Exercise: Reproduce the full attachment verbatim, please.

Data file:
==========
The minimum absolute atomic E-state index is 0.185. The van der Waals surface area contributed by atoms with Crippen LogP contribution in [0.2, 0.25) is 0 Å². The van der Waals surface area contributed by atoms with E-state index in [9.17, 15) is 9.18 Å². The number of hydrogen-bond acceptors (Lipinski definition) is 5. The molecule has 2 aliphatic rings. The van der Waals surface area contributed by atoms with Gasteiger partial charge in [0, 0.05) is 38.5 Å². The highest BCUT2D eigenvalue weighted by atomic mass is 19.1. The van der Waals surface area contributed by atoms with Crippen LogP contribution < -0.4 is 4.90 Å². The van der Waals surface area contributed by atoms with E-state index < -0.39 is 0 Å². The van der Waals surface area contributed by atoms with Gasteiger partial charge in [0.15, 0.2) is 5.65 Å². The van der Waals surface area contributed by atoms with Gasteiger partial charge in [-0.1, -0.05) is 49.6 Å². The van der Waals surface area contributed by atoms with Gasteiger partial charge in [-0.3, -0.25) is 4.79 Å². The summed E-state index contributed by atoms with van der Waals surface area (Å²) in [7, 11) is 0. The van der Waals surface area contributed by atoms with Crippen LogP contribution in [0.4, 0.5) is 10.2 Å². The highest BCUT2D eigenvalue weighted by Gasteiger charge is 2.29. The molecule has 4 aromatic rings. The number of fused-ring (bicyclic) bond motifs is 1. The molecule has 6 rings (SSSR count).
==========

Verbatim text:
The minimum absolute atomic E-state index is 0.185. The van der Waals surface area contributed by atoms with Crippen LogP contribution in [0.2, 0.25) is 0 Å². The van der Waals surface area contributed by atoms with E-state index in [9.17, 15) is 9.18 Å². The number of hydrogen-bond acceptors (Lipinski definition) is 5. The molecule has 2 aliphatic rings. The van der Waals surface area contributed by atoms with Gasteiger partial charge in [0, 0.05) is 38.5 Å². The highest BCUT2D eigenvalue weighted by atomic mass is 19.1. The van der Waals surface area contributed by atoms with Crippen LogP contribution < -0.4 is 4.90 Å². The van der Waals surface area contributed by atoms with E-state index < -0.39 is 0 Å². The van der Waals surface area contributed by atoms with Gasteiger partial charge in [0.15, 0.2) is 5.65 Å². The van der Waals surface area contributed by atoms with Gasteiger partial charge in [-0.1, -0.05) is 49.6 Å². The van der Waals surface area contributed by atoms with Gasteiger partial charge in [-0.3, -0.25) is 4.79 Å². The summed E-state index contributed by atoms with van der Waals surface area (Å²) in [7, 11) is 0. The van der Waals surface area contributed by atoms with Crippen LogP contribution in [0.4, 0.5) is 10.2 Å². The highest BCUT2D eigenvalue weighted by Gasteiger charge is 2.29. The molecule has 4 aromatic rings. The number of fused-ring (bicyclic) bond motifs is 1. The molecule has 6 rings (SSSR count).